4. Siddhartha Sahi (currently Professor, Rutgers University, USA)
    5. Jugal Kishore Verma (currently Professor, IIT, Mumbai)
    6. Usha Balasubramanian (who was then a student of Pune Vidyapeeth)
    7. T. N. Venkataramana (currently Professor, TIFR, Mumbai)
  5. In 1979 I learnt LISP programming from Keshav Nori (currently TCS, Pune).

  6. In 1979 Madhav Nori, V. Srinivas and Arvind Banerjee visited IIT Kanpur and gave motivating lectures on Algebraic Topology, Number Theory and Geometry.

  7. In 1980 at a summer school in Mysore I learnt a lot of mathematics from the teachers there which included Kalyan Mukherjea (ISI, Kolkata) and S. Ramanan (TIFR, Mumbai).

  8. In 1981 at a summer school in Pune I learnt a lot of mathematics from the teachers there which included N. Mohan Kumar, R. V. Gurjar and Balwant Singh (all from TIFR, Mumbai) and C. Musili from University of Hyderabad.

  9. TIFR, Mumbai in the 1980's was a very lively atmosphere for learning mathematics. Questions of all kinds were raised and discussed at all times from breakfast till midnight tea-time! I count many of those who were there at that time among my teachers. In addition to those from the TIFR mentioned above I would single out R. R. Simha (currently Emeritus at Mumbai University) and D. S. Nagaraj (currently Professor, IMSc, Chennai) as being ever willing to discuss questions in any part of mathematics.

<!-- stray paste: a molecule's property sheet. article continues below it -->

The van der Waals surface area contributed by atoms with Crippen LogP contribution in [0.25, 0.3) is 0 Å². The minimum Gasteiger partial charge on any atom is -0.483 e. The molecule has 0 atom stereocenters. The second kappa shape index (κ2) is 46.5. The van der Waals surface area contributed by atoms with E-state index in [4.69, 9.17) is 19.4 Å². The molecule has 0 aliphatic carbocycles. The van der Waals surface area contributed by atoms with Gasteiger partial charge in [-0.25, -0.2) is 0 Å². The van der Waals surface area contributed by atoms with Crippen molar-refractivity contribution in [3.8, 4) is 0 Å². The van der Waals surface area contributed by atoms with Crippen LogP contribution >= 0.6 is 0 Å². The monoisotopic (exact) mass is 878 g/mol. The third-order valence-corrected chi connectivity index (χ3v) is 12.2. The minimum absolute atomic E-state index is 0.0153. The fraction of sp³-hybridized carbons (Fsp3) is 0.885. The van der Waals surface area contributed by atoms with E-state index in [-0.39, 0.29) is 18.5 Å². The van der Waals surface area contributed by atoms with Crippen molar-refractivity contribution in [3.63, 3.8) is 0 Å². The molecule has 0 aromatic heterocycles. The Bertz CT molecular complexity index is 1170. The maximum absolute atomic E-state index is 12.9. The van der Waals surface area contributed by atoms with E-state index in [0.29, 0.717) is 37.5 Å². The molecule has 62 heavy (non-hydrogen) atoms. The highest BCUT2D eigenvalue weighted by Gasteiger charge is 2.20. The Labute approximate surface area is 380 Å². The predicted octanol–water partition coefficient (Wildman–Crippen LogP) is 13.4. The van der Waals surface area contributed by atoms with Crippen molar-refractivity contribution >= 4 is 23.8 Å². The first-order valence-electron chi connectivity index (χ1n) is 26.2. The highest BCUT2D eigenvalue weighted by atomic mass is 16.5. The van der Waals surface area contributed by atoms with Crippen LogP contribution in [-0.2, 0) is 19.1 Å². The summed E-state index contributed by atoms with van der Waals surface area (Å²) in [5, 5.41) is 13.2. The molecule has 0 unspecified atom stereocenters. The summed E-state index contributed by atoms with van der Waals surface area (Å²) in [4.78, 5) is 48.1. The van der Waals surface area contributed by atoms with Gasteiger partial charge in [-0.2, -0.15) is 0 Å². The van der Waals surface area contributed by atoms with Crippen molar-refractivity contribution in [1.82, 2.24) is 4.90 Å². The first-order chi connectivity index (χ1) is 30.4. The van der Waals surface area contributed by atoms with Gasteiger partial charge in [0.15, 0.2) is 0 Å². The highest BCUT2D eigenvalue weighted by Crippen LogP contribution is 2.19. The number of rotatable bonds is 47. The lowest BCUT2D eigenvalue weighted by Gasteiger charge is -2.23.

10. My Ph. D. was under the guidance of S. Ramanan. One chapter of the thesis was done under the guidance of Madhav Nori. In addition, I received a lot of help and guidance from Mohan Kumar and V. Srinivas.